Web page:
Daniel Mendelsohn, Passionately Pursuing 'The Lost'

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Author Daniel Mendelsohn i

Daniel Mendelsohn, above, and his photographer brother Matt Mendelsohn traveled the globe to document the stories of distant relatives in The Lost. Photo courtesy Matt Mendelsohn hide caption

itoggle caption Photo courtesy Matt Mendelsohn
Author Daniel Mendelsohn

Daniel Mendelsohn, above, and his photographer brother Matt Mendelsohn traveled the globe to document the stories of distant relatives in The Lost.

Photo courtesy Matt Mendelsohn
Adam Kulberg and his granddaughter Alma, photographed in Copenhagen. i

Adam Kulberg and his granddaughter Alma, photographed in Copenhagen. Kulberg, one of Daniel Mendelsohn's distant cousins, lived in the Ukrainian town of Bolechow; he left the town and his family on his 20th birthday, essentially on instinct, thinking he'd walk to Palestine. He joined a Polish regiment in the Soviet army, fought in the Berlin offensive of April 1945, and learned much later, in a letter, that his entire family in Bolechow had perished. Photo courtesy Matt Mendelsohn hide caption

itoggle caption Photo courtesy Matt Mendelsohn
Adam Kulberg and his granddaughter Alma, photographed in Copenhagen.

Adam Kulberg and his granddaughter Alma, photographed in Copenhagen. Kulberg, one of Daniel Mendelsohn's distant cousins, lived in the Ukrainian town of Bolechow; he left the town and his family on his 20th birthday, essentially on instinct, thinking he'd walk to Palestine. He joined a Polish regiment in the Soviet army, fought in the Berlin offensive of April 1945, and learned much later, in a letter, that his entire family in Bolechow had perished.

Photo courtesy Matt Mendelsohn
Ukrainian children play amid headstones at Bolechow cemetery. i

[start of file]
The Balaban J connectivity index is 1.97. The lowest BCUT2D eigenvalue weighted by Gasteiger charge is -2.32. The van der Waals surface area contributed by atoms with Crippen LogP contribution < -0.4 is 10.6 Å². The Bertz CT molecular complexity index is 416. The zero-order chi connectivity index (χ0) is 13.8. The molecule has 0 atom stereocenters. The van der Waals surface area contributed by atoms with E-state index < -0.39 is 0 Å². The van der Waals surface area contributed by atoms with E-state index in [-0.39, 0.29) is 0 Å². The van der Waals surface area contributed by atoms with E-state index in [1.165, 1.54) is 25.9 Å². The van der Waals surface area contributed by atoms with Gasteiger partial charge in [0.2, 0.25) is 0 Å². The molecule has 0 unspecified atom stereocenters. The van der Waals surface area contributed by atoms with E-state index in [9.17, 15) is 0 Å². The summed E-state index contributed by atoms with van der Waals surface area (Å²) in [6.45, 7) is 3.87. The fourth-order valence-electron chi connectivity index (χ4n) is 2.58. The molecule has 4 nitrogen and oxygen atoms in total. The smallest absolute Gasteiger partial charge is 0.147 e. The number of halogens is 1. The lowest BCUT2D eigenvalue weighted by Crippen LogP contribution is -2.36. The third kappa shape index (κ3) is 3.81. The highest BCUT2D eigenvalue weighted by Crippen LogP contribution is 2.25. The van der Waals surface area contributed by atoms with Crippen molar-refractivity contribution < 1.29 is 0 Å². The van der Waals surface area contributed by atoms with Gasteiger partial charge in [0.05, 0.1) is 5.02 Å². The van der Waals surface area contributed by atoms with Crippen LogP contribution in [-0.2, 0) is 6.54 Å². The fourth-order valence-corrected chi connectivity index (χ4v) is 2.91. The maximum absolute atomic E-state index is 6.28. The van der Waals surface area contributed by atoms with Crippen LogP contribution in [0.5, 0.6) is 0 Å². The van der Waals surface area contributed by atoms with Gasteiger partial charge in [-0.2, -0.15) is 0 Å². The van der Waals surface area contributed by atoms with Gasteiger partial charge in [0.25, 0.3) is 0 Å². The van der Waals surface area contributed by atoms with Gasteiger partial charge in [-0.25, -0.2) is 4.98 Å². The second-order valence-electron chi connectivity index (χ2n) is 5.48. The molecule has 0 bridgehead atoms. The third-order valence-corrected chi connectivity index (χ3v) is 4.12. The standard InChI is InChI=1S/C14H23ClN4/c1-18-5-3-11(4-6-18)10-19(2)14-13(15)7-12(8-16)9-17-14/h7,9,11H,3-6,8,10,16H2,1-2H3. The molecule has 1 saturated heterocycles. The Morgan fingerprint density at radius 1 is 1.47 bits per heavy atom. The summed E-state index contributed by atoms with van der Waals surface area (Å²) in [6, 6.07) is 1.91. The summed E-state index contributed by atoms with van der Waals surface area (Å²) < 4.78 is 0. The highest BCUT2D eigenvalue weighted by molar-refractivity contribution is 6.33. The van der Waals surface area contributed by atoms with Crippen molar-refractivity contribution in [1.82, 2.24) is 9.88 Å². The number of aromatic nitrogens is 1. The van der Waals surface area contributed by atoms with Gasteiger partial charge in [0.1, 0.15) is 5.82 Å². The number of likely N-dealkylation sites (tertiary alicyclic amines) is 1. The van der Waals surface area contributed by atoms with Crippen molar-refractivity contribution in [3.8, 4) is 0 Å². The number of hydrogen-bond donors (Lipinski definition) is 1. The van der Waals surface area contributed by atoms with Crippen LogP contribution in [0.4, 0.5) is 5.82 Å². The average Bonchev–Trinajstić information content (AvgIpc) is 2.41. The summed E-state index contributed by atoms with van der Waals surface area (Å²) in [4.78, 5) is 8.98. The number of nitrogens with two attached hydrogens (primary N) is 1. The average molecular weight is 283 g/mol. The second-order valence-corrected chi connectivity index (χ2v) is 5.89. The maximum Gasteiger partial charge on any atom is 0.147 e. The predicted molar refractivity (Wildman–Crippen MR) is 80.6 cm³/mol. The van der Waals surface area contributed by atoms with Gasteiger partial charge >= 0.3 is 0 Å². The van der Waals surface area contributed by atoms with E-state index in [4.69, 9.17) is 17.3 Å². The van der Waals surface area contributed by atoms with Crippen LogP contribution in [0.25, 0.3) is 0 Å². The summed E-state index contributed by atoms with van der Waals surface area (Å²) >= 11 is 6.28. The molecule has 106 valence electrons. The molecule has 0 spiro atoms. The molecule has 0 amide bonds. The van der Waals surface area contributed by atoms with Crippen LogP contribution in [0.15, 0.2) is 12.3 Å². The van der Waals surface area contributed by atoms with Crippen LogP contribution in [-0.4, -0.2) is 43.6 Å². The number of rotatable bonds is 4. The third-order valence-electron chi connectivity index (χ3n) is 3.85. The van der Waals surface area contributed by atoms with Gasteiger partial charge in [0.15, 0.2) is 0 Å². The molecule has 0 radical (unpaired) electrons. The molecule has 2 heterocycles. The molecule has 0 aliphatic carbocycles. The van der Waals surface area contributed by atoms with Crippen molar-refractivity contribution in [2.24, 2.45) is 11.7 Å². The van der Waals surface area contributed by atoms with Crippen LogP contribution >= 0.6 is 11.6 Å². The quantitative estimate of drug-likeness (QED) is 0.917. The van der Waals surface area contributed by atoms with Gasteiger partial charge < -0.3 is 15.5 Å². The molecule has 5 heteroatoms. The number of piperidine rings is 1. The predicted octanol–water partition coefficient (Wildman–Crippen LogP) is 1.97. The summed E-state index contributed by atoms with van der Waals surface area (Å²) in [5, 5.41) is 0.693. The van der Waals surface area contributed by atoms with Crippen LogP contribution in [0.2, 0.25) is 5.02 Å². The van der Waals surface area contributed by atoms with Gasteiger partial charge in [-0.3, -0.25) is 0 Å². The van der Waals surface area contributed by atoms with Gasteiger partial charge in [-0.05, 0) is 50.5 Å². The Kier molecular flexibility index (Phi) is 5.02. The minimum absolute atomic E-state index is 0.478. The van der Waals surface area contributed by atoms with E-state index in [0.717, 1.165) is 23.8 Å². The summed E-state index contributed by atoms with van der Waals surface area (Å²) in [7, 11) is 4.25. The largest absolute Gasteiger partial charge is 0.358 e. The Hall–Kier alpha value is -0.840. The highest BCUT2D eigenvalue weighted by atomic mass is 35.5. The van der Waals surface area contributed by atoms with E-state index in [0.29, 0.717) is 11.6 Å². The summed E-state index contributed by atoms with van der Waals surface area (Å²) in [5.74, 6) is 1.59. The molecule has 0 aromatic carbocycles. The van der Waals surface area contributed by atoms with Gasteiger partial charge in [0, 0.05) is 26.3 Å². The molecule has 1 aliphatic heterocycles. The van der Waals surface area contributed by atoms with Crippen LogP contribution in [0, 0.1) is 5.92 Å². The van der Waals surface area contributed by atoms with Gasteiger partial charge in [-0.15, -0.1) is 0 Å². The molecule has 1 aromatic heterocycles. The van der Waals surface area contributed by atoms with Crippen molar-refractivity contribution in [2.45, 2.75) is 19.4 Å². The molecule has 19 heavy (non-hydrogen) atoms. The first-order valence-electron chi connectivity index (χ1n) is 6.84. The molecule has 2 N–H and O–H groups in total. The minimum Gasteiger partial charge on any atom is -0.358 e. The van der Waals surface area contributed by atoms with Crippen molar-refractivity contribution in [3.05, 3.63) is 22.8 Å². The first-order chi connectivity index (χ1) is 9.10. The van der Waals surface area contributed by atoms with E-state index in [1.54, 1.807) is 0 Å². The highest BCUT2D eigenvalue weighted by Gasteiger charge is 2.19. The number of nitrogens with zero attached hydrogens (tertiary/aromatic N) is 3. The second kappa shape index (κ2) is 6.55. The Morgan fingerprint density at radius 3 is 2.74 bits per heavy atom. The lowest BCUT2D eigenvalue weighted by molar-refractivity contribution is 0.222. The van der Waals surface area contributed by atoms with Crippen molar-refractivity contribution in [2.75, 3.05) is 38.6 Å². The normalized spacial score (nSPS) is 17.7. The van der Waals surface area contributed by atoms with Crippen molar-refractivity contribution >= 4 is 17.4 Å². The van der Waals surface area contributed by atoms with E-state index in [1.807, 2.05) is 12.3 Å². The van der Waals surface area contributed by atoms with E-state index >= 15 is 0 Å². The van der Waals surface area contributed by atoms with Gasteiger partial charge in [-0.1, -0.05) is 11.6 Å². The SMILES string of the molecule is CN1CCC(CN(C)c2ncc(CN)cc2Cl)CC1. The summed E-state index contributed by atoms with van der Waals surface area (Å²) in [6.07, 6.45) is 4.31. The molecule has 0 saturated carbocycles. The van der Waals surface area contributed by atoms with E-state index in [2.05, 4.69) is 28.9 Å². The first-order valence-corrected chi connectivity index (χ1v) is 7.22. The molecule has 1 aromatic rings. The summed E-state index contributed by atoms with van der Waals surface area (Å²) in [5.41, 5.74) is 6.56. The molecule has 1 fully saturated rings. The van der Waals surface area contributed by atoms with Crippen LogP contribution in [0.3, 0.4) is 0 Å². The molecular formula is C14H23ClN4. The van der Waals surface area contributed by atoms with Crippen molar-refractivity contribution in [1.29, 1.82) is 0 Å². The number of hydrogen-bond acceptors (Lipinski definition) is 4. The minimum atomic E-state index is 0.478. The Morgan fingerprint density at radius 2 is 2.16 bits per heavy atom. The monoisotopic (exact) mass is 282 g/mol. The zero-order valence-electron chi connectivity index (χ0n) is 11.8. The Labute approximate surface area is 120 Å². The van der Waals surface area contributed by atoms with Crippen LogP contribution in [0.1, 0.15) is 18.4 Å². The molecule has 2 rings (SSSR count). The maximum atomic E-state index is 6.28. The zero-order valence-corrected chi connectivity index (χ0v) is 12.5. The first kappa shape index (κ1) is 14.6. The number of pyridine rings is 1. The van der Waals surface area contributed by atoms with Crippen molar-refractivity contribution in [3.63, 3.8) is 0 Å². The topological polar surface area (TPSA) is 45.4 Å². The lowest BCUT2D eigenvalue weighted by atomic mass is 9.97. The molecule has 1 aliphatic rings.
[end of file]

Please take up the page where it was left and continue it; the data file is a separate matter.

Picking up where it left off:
When the Mendelsohns paid their first visit to the old Jewish cemetery in Bolechow, the very first headstone they saw was the plain marker for a distant ancestor, Sima Jager. Though executions were carried out there, and many believe a mass grave exists beneath it, nowadays the cemetery doubles as a cow pasture — and a playground for local children, who "see the area mainly as a make-believe 'fort,'" Matt Mendelsohn says. Photo courtesy Matt Mendelsohn hide caption

itoggle caption Photo courtesy Matt Mendelsohn
Ukrainian children play amid headstones at Bolechow cemetery.

When the Mendelsohns paid their first visit to the old Jewish cemetery in Bolechow, the very first headstone they saw was the plain marker for a distant ancestor, Sima Jager. Though executions were carried out there, and many believe a mass grave exists beneath it, nowadays the cemetery doubles as a cow pasture — and a playground for local children, who "see the area mainly as a make-believe 'fort,'" Matt Mendelsohn says.

Photo courtesy Matt Mendelsohn

Last year, Daniel Mendelsohn's best-selling memoir The Lost: A Search for Six of Six Million won a National Book Critics Circle Award. It tells the story of his grandfather's brother, who stayed behind in his Ukrainian town after his siblings left for America, and later died in the Holocaust. The book has just come out in paperback.

When he was a child, Mendelsohn's elderly Jewish relatives told stories of family members killed in the Holocaust. As an adult, the award-winning author and critic went on a quest with his photographer brother Matt Mendelsohn to unearth those family members' stories from among the millions of individual tragedies of the World War II era.

During his investigation, Mendelsohn discovered letters from the family begging relatives in the United States to help them get out of their Ukrainian town.

He also learned that his Uncle Shmiel came to New York in 1912 — only to decide that America held no future for him. Shmiel returned to his Ukrainian home, and it was from there that he later wrote, increasingly frantically, to his American relatives.